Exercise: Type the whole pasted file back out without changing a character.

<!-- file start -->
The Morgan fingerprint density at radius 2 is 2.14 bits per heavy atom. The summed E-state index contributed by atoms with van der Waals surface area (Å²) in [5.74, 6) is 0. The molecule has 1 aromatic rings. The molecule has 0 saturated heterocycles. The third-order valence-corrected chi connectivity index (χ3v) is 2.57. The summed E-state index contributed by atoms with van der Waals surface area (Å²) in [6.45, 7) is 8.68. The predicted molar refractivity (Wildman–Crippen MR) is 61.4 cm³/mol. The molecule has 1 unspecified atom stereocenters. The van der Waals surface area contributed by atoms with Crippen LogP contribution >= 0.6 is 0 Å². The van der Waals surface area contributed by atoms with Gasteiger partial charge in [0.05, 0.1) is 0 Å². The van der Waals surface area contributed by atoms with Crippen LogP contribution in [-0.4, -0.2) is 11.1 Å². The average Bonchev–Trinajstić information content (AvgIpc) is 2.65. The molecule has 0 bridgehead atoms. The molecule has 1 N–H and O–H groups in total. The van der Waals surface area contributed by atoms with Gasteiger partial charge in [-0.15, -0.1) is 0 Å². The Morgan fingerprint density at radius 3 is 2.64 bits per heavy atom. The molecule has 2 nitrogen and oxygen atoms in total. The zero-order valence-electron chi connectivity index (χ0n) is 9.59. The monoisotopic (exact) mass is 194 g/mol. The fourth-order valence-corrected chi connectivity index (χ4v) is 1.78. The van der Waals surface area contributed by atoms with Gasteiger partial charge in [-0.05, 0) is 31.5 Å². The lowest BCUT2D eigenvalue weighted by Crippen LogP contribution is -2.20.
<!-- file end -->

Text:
The Morgan fingerprint density at radius 2 is 2.14 bits per heavy atom. The summed E-state index contributed by atoms with van der Waals surface area (Å²) in [5.74, 6) is 0. The molecule has 1 aromatic rings. The molecule has 0 saturated heterocycles. The third-order valence-corrected chi connectivity index (χ3v) is 2.57. The summed E-state index contributed by atoms with van der Waals surface area (Å²) in [6.45, 7) is 8.68. The predicted molar refractivity (Wildman–Crippen MR) is 61.4 cm³/mol. The molecule has 1 unspecified atom stereocenters. The van der Waals surface area contributed by atoms with Crippen LogP contribution >= 0.6 is 0 Å². The van der Waals surface area contributed by atoms with Gasteiger partial charge in [0.05, 0.1) is 0 Å². The van der Waals surface area contributed by atoms with Crippen LogP contribution in [-0.4, -0.2) is 11.1 Å². The average Bonchev–Trinajstić information content (AvgIpc) is 2.65. The molecule has 0 bridgehead atoms. The molecule has 1 N–H and O–H groups in total. The van der Waals surface area contributed by atoms with Gasteiger partial charge in [-0.15, -0.1) is 0 Å². The Morgan fingerprint density at radius 3 is 2.64 bits per heavy atom. The molecule has 2 nitrogen and oxygen atoms in total. The zero-order valence-electron chi connectivity index (χ0n) is 9.59. The monoisotopic (exact) mass is 194 g/mol. The fourth-order valence-corrected chi connectivity index (χ4v) is 1.78. The van der Waals surface area contributed by atoms with Gasteiger partial charge in [-0.05, 0) is 31.5 Å². The lowest BCUT2D eigenvalue weighted by Crippen LogP contribution is -2.20.